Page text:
Due to high customs duties and the likelihood of loss, it is not recommended that you send packages to sites outside of the United States, as their receipt cannot be guaranteed. If you would like to send an additional gift, it is recommended that you send a monetary gift to our headquarters in North Chesterfield, Virginia.

  1. May I write to the child I sponsor?

Yes! Corresponding with your sponsored child can be a delightful experience. Your sponsored child is encouraged to write to you as well.

  1. What should I write about?

The children enjoy learning about the lives of their sponsors. Writing about your own family (children, grandchildren, brothers, sisters, etc.) is always a good place to start. The children also like to learn about your part of the world, what you do for a living, your hobbies and interests, and about any pets you may have.

  1. Is it possible to visit my sponsored child in Asia?

It is possible to visit sponsored children; however, it is not guaranteed that all of the sites with which we affiliate are open to sponsor visits. Circumstances vary from area to area.

  1. Are there reviews of child sponsorship organizations?

Yes. Before you choose an organization with which to sponsor a child, we highly recommend that you visit these websites to gain a better understanding of charity backgrounds and performances: Charity Navigator, GuideStar, Give.org and Charity Watch.

Children Incorporated is very proud of our reputation and reviews that recognize the work we are doing for children. Visit the following links to see our ratings:

  1. What are the best child sponsorship organizations for sponsoring a child in Asia?

Well, we are obviously a little biased about this question; but as we mentioned above, we highly recommend that you visit the various websites that provide assessments and ratings of nonprofit organizations before you make any donations.

  1. What are the pros and cons of sponsoring a child?

The pros: you get to make a fundamental difference in the life of a child in need, and the effects of your sponsorship can last a lifetime. There are no real cons to sponsoring a child, but as you follow the progress of your sponsored child, you may at times feel that you wish could do more.

  1. How much does child sponsorship cost?

Our sponsorship rate is $35 per month, and may be paid monthly, quarterly, semi-annually, or annually.

  1. Will my sponsorship help a child go to school?

Yes – absolutely! We pride ourselves on our focus on providing educational resources for children.

  1. Are there non-religious sponsorship organizations?

Yes, there are many great charitable organizations, both religious and non-religious, that provide assistance to children in Asia. Children Incorporated is a non-religious charitable organization.

If you are interested in sponsoring a child in Asia or elsewhere, please click here to get started.

SPONSOR A CHILD

written by Children Incorporated

We provide children living in poverty with education, hope and opportunity so they have the chance for a brighter future. Thanks to past and current supporters around the globe, we work with 225 affiliated sites in 20 countries to offer basic needs, emergency relief, and community support to thousands of children and their families each year.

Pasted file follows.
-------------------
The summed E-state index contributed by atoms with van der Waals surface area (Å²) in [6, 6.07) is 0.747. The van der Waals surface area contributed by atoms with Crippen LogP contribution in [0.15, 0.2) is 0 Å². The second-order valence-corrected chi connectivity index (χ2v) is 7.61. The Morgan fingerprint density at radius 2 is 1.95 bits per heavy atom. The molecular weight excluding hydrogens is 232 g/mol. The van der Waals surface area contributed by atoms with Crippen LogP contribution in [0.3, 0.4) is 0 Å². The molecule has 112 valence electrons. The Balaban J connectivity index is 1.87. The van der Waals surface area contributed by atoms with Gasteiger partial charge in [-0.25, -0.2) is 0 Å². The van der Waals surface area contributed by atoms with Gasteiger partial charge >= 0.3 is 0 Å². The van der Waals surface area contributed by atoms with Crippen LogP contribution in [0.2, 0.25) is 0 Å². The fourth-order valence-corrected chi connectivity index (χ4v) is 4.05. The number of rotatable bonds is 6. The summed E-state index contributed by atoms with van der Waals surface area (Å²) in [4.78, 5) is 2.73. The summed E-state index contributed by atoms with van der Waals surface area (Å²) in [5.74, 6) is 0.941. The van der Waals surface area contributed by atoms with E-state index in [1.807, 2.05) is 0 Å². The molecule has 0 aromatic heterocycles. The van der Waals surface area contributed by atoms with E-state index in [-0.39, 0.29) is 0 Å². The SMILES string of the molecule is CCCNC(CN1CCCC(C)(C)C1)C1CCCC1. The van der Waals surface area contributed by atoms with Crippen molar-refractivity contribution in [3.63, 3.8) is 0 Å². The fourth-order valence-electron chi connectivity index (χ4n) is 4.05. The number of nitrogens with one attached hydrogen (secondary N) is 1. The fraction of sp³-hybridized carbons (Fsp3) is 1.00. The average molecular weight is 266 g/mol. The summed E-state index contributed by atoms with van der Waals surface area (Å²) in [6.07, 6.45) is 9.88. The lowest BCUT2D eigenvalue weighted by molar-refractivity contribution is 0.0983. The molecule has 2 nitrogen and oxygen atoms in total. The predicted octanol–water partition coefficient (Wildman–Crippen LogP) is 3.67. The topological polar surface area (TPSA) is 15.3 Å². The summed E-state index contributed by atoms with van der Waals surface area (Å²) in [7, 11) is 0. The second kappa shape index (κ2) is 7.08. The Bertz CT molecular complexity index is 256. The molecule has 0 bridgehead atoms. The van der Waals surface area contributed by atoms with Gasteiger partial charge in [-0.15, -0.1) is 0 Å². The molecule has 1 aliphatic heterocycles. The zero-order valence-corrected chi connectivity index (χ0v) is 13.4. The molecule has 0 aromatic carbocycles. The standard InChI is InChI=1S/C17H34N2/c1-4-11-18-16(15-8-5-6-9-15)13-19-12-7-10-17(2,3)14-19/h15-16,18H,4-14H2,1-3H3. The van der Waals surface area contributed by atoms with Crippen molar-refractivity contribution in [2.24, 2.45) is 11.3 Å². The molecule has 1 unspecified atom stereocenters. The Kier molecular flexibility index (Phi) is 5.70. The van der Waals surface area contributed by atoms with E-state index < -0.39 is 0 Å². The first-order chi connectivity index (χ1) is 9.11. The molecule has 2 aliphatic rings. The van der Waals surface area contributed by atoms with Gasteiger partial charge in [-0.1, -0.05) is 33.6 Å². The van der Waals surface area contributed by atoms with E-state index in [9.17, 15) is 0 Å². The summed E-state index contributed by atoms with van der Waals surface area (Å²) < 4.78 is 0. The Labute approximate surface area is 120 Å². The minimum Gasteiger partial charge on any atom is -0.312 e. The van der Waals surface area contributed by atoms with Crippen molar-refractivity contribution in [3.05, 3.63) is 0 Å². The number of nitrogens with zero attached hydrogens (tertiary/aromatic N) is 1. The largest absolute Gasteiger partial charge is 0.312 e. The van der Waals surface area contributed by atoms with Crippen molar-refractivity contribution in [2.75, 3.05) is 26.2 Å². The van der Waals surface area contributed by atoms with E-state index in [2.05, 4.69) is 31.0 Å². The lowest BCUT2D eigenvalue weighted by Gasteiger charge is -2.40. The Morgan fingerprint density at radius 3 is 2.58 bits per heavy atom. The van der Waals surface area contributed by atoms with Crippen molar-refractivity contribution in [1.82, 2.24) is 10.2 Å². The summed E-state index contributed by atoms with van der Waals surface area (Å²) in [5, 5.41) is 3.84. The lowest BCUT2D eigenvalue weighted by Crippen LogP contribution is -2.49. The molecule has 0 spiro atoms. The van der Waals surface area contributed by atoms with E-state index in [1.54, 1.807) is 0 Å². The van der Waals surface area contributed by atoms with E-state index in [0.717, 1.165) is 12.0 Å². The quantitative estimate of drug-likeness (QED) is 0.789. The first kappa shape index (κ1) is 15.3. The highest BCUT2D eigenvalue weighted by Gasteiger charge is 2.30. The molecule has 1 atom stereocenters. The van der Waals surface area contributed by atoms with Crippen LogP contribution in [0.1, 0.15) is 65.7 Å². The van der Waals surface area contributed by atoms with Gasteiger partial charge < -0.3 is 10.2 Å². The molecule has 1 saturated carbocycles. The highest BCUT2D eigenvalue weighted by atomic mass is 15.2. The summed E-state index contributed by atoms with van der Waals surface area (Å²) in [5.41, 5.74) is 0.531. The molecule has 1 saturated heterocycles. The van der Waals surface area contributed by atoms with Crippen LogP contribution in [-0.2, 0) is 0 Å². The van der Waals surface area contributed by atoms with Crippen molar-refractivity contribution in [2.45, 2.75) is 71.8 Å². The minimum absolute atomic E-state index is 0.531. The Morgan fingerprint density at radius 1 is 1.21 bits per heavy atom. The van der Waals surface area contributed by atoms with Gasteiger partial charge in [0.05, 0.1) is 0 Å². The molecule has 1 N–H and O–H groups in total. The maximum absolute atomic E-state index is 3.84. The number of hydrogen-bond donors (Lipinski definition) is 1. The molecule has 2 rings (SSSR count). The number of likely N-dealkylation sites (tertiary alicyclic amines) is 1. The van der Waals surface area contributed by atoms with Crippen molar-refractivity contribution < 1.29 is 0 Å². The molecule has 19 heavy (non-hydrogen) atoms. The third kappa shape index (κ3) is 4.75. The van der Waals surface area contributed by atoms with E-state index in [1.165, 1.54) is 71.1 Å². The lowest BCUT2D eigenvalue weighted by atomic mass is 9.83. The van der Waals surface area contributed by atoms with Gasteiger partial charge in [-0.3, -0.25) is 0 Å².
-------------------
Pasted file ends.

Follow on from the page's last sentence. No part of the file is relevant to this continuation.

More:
» more of Children's stories

From the snowcapped Himalayans to tropical beaches, India is truly a nation of contrasts. It boasts a rich history spanning tens of thousands of years. In fact, the earliest known civilization in South Asia once called India’s fertile Indus Valley home. Today, with the world’s second-largest population, India includes a staggering variety of ethnicities, languages, religions, and cultures. Its wealth of natural resources and vibrant cultures, however, belie the abject poverty in which so many of India’s citizens live.

Thanks to caring people like you, Children Incorporated has helped thousands of impoverished children in India, offering them a chance at a better and brighter future.

According to the World Bank, even though India has made remarkable strides at reducing poverty over the years, today, 22% of the population, or 270 million people live below the poverty line. 

Challenges for Children in India

In India, children’s very lives and futures are at risk, as they struggle with poverty, and lack of educational resources. Right now, Children in India need your help.

  • 30% of the world’s extremely poor children live in India
  • Each year, 1.4 million children in India die before their 5th birthday
  • Nearly 25% of children have no access to education
  • 4% of children are stunted and suffering from malnutrition
  • Child labor persists within the country, keeping school-age children from going to school
  • Children from rural areas, urbans slums, scheduled castes, and tribal communities often suffer
    from malnutrition, access to quality health services, child marriage, lack of sanitation
    facilities, hygiene, and access to improved water
  • India is highly prone to flooding, droughts, earthquakes and refugee flows that
    impact children’s lives and ability to access basic resources 


Our Work in India